Right to Bear Arms

There are conflicts in the federal circuit courts on marijuana use and citizens' rights to purchase or own firearms. In 2016, the 9th Circuit Court of Appeals upheld the federal law banning gun purchases by an "unlawful user and/or an addict of any controlled substance." The federal gun ban, located at 18 U.S.C. Section 922 (g), prohibits possession and ownership of a firearm or ammunition by an illegal drug user. Someone who violates the ban can spend time in federal prison. 

In that case, the plaintiff had a medical marijuana card in a state where such medical use was legal. She wanted to purchase a firearm. The court ruled that she could not. The federal law took precedence. It rejected the plaintiff's claims that the federal ban violated the Second Amendment. The court found the law did not place a severe burden on her right to defend herself and it had a rational goal of reducing gun violence.

In contrast, the 5th Circuit Court of Appeals in U.S. v Daniels (2023), found that the same federal gun ban violated the Second Amendment right to bear arms. The Court's decision took into account the intervening Supreme Court case of New York State Rifle and Pistol Association v. Bruen (2022)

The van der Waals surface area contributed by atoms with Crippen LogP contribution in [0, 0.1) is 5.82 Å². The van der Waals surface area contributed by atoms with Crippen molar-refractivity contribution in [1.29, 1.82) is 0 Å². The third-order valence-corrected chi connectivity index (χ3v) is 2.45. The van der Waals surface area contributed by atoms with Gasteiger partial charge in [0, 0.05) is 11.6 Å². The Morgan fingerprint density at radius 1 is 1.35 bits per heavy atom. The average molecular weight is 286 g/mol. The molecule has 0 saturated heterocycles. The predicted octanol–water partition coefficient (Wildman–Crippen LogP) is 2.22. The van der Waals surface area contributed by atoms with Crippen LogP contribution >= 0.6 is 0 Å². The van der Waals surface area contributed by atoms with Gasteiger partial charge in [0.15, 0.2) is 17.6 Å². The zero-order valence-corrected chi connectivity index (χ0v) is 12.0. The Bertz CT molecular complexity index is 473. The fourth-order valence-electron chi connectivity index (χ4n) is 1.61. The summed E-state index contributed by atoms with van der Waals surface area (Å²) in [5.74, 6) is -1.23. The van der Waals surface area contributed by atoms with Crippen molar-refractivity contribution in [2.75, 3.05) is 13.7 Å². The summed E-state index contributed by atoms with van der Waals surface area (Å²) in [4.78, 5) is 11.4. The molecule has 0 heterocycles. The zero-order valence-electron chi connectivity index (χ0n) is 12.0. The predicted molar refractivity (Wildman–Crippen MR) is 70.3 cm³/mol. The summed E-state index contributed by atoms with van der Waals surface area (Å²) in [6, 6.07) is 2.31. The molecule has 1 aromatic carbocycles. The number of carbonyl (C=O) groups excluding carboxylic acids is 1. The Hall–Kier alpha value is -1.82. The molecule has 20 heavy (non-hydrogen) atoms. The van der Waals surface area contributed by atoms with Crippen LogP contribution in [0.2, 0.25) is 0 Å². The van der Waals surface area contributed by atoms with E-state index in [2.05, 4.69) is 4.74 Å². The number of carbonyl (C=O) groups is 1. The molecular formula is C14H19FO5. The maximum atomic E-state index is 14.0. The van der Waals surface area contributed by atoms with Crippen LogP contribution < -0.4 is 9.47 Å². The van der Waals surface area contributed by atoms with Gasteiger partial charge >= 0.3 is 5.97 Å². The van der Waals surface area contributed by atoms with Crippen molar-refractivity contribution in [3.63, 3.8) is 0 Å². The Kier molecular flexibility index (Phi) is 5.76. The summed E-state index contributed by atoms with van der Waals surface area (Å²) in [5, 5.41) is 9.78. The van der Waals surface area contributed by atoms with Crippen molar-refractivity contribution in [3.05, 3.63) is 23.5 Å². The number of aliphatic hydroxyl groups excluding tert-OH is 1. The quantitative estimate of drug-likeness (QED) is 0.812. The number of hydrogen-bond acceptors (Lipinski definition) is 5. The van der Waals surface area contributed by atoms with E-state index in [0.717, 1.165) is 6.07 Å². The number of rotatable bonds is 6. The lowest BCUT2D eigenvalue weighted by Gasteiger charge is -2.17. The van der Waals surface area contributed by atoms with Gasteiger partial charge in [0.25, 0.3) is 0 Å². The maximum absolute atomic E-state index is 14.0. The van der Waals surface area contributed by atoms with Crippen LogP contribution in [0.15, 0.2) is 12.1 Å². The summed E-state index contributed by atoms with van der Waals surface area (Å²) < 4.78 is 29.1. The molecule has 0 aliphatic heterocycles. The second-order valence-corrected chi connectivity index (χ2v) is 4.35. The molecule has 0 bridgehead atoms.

In Bruenthe Supreme Court struck down a New York state law that required a showing of "proper cause" for the issuance of a public concealed carry permit. The Court concluded that citizens have a right to carry a pistol in public under the Second Amendment and that states could set objective criteria for concealed carry laws, but not subjective criteria like the New York law. 

It held that when a state law burdens the right to bear arms, the state must show its regulation is consistent with the historical tradition of firearm regulation in the U.S.

Under such a historical review, the 5th Circuit concluded that the firearms ban for marijuana users in the case before it could not stand. It threw out the conviction of the defendant who admitted to using marijuana but was not drug-tested to show he was under the influence at the time of arrest. 

The State argued that at the nation's founding, there were citizens banned from having guns due to their dangerousness. The court found that the federal law as applied to Daniels violated the Second Amendment. It stressed there was no group similar to marijuana users that were dangerous at the founding of the nation who lost their right to bear arms.

Banking

Many banks and credit card companies are reluctant to provide accounts to participants in the marijuana industry. They fear prosecution under the CSA. The U.S. Department of Treasury issued guidelines in 2014 on how financial companies can service the industry without violating federal money laundering laws.

Confused About State and Federal Marijuana Laws? An Attorney Can Help

A federal drug charge is serious. Punishment for those found guilty can be severe. People from various walks of life could face federal charges despite what they may think their state allows. The conflict in state and federal law makes it essential to seek good legal advice.

Federal courts will not recognize state medical or recreational marijuana laws as a defense. If you are being investigated for a marijuana-related offense, it's important to understand the law and your rights. Consider talking with a drug crimes attorney today.